Since the formation of the Pacific View, Rio Mesa has never lost a league meet.
When the Spartans’ streak of 78 straight league wins started in 1999, Bill Clinton was still president, Napster had yet to debut, Lance Armstrong was just another dude on a bicycle who didn’t win the Tour de France and a gallon of gas cost $1.17.
“Some day,” said head coach Keith McKnett, “it’s got to end.”
In the meantime, the Spartans will try to continue dominating PVL swim meets.
“They have to stay hungry,” McKnett said, “and not assume we’re going to win. We’re the big bad wolf in this league, and everyone wants to beat us.”
Rio Mesa kicks off this season with the Spartan Relays today at 2 p.m. at home. The first PVL dual is Fri., March 23 against Camarillo at home.
Nick Vallejo, Kenny Compton and Kyle Walthall propel Rio Mesa’s boys.
Vallejo’s trying to keep it cool for the gang—he brought cookies for his teammates after Tuesday’s practice.
The senior Spartan is a versatile and dynamic swimmer.
Vallejo’s a threat in nearly every event, including the 100-yard backstroke, 100 freestyle, 200 freestyle, 100 butterfly and 50 freestyle. He’s also part of a school-record quartet in the 200 medley relay.
“It’s my last year,” Vallejo said. “I’m going to try to make the best of it.
“We lost a lot of guys. Some were burned out, some graduated. We lost some good swimmers. There are only a handful of returners. It’s been hard.”
McKnett said five potential senior swimmers decided not to participate this spring.
“Same thing happened last year,” the coach said. “It’s part of it. You expect it.”
Vallejo said he’s focusing on the 100 freestyle and 100 butterfly.
In between school and swim, the Spartan also works at the Ventura Aquatic Center as a lifeguard and teaching swim lessons.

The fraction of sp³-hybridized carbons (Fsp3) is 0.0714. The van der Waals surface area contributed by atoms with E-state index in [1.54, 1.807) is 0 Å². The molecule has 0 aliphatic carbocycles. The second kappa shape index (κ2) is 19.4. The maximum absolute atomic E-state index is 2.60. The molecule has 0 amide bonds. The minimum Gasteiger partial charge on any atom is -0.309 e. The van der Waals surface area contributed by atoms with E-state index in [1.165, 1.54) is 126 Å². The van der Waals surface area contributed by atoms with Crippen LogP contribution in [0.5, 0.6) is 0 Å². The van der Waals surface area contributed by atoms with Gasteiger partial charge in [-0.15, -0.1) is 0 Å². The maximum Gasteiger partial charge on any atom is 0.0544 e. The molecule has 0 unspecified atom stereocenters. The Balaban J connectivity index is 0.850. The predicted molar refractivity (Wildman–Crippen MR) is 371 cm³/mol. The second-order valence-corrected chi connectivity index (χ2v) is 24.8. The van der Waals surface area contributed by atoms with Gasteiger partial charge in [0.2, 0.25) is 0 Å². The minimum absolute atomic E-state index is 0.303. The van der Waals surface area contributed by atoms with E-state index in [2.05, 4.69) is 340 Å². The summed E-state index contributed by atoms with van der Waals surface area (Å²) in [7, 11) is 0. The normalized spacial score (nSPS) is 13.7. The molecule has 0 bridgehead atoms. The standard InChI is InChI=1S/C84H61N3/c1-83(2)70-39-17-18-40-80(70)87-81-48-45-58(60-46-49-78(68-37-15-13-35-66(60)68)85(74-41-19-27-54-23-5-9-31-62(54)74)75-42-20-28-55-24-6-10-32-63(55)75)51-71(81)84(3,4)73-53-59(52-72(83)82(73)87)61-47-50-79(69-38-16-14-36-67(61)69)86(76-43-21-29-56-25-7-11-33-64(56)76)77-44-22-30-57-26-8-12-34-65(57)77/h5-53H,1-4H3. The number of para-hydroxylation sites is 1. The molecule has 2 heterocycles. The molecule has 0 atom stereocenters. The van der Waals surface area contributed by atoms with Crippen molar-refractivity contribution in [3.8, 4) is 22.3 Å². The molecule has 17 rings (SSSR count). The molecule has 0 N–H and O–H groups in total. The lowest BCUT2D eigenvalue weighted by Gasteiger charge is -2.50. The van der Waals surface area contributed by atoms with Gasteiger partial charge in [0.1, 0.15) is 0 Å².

Vallejo finds motivation from his grandparents Clamencia and Daniel Vallejo, who recently passed away.
He also thanked his father, Dan, for his unwavering support.
After Vallejo’s 5 to 7 a.m. practice, Dan Vallejo drops off breakfast for his son before rushing to work.
“He does so much,” Nick Vallejo said. “He’s a great dad.”
Vallejo has a chance to set the school record in the 100 freestyle, McKnett said.
Compton is a solid distance swimmer.
The senior excels in the 500 and 200 freestyles, and he’s also a key cog in the 400 and 200 freestyle relays.
Compton’s personal record in the 500 is 4 minutes, 54 seconds, a Pacific View record set during last spring’s championships.
“I’ve done a lot of cardio training,” Compton said. “This year I’m focusing on endurance.
“Swimming can be a specialized sport, but it’s good to be (versatile). I’ve practiced all-around technique strokes.”
Compton, who played water polo for two seasons, said he wants to study economics in a Northern California university. His top choice right now is UC Santa Cruz.
The Spartan wants to keep the winning streak alive.
“I’ve really enjoyed all four years swimming here,” Compton said. “There’s good coaching. It’s a serious program—and we’re a force to be reckoned with in Ventura County.”
A starting goalkeeper for the section championship water polo team in the fall, Walthall holds a RMHS record in the 100 breaststroke at 59.69 seconds.
Walthall is also a threat in the 200 individual medley and 200 medley relay, sharing the school’s fastest time with Vallejo.
“I’m looking forward to a great season,” Walthall said. “Our guys are looking good. Guys are working hard.”
The senior co-captain said the key to the breaststroke is power.
“You need more power than finesse,” he said.
Walthall will swim and study business at York College of Pennsylvania.
Andres Sandoval shares the captaincy with Walthall.
Sandoval, a senior, excels in the 500 and 200 freestyle races.
Sophomore Caulin Silber is a rising star who thrives in the 100 backstroke and 50 freestyle.
A strong sprinter, Tanner Markham is a “coach’s dream,” McKnett said.
“He’s a big piece of this team,” the coach added.
Senior Zybe DeForest and junior Ty Herbruck excel in the backstroke.
Rio Mesa spent the preseason working on technique, relay starts, dives and understanding the rules.
“ They put a smile on my face,” McKnett said. “I like these guys a lot.”